A Blog by International Students at Leiden University
So we come to the end of another month of 2014. I hope it went well for you. I had an action packed February and March is prepared with exams staring at me again:) Anyway, it wasn’t all that bad, I think I’ve been productive and as a result have some time to share my updates with you.
Last week we had a special visitor. Earlier today I read a post saying that apparently February is the most loved month in the world. It is the shortest working month; the employed lot get salaries a couple of days earlier, plus there are other mundane activities such as ‘Valentine’s day’ thrown in. Well for the person visiting the science faculty October must be the most fabulous/memorable month. He is a Nobel Laureate (the prizes are announced in October). Dan Shechtman (Chemistry 2011) was here to give a talk. In the 80s he discovered ‘quasi-crystals’. A crystal is defined as a structure where the atoms are arranged periodically and in a regular pattern. Dan discovered ‘crystals’ with long range order but no repeating unit, much like this:
This wasn’t just a discovery – it was a ‘controversial’ discovery. Fellow scientists accused him of faking results and used position to influence his career path. It took him two years to publish a proper paper with the results and another ten for widespread recognition. He even had to resign from his faculty position at the time. Sounds like a soap opera but it is the sad truth that even great scientists and in fact Nobel Laureates(Linus Pauling) could be so reluctant to accept new ideas. Shechtman took a dig at Pauling during his talk and even mentioned how his ideas were accepted properly after Pauling’s death in 1994. I got a bit nervous(and excited) at this moment; nervous that we might see an emotional outburst and badmouthing from a dignitary. Fortunately, the audience got to see two Dans – the frustrated man and – the resolute scientist. Here was a man well versed in his craft whose ideas had stood the test of time – Brilliant yet humble and very funny(at times).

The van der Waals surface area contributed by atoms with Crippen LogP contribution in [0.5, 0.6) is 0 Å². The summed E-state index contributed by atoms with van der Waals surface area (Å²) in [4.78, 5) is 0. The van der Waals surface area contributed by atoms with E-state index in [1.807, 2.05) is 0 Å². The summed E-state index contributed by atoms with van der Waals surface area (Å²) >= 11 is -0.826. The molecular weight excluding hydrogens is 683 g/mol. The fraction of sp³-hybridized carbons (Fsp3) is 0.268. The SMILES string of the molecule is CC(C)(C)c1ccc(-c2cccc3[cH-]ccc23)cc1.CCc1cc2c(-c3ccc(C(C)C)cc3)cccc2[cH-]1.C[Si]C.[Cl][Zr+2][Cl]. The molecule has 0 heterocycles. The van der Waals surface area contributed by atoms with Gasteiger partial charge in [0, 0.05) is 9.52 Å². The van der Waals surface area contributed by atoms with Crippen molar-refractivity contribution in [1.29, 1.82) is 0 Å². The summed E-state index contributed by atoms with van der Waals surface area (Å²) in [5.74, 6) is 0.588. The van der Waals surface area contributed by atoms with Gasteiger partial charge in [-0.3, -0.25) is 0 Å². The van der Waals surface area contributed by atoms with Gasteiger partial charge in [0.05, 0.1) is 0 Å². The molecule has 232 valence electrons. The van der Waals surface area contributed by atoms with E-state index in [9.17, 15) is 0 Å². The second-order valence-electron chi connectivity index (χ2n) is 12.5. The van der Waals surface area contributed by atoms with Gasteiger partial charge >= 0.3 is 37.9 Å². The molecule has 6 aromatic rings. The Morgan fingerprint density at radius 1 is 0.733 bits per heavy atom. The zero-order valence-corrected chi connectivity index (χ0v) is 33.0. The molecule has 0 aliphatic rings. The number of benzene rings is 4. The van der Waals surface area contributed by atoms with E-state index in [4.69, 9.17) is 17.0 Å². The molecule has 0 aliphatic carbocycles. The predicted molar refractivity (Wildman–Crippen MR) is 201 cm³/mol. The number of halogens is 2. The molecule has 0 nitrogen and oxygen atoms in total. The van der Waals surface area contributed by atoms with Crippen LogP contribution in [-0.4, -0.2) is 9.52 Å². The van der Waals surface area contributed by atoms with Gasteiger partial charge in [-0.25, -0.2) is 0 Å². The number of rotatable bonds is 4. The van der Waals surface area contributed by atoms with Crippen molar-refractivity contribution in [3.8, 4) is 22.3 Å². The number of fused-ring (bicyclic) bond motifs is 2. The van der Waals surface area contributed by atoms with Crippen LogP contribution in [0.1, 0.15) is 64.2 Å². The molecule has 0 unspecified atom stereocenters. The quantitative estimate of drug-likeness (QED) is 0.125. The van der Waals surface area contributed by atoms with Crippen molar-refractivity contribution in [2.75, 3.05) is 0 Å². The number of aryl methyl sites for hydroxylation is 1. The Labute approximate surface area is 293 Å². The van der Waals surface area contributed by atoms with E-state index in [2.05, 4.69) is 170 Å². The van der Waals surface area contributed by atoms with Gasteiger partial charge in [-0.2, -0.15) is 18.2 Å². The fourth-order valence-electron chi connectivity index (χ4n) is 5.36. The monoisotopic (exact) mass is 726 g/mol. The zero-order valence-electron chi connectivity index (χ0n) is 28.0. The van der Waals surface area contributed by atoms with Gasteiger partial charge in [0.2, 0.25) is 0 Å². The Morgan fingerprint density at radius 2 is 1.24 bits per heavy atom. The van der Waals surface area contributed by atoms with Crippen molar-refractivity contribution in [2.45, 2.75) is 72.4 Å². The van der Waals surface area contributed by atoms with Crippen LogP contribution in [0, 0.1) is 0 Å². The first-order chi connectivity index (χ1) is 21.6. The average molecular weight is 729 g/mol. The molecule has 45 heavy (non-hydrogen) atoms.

Dan in real life
Also if you’ve ever been a student(of science, history,.. whatever) you must recall how your teachers were always nagging you to maintain organized/tidy notes– well Dan Shechtman sure did listen to his teachers. He showed us a page of his log book from the 80s when he made the discovery. The clear documentation helped him repeat his experiments and rule out silly errors(that he was accused of making by ‘experts’)
Must watch Movie # 6
This is one of my personal favourites. It stars Edward Norton(Walter) and Naomi Watts (Kitty). Norton plays a British bacteriologist stationed in China while Naomi plays an upper class socialite who wants to settle down with a wealthy husband. The unlikely pair meet, are attracted to each other, get married and move to Hong Kong. Kitty soon realizes that she doesn’t actually love the boring Walter and only married him to get away from her mother. She has an affair and gets caught. Perhaps to punish her or himself(?) he volunteers to help out a village facing a Cholera epidemic and decides the couple move there. Does this transform their lives?
I think the film shows us how we all want to live our lives with certain expectations. Walter marries kitty expecting her to be a loving wife even though he knows what a spoilt silly girl she is, Kitty always wants to get away from difficult situations and hopes that she’ll be happy by living with Walter and so on.
Also there is lovely music from Alexandre Desplat (Harry Potter, The King’s Speech).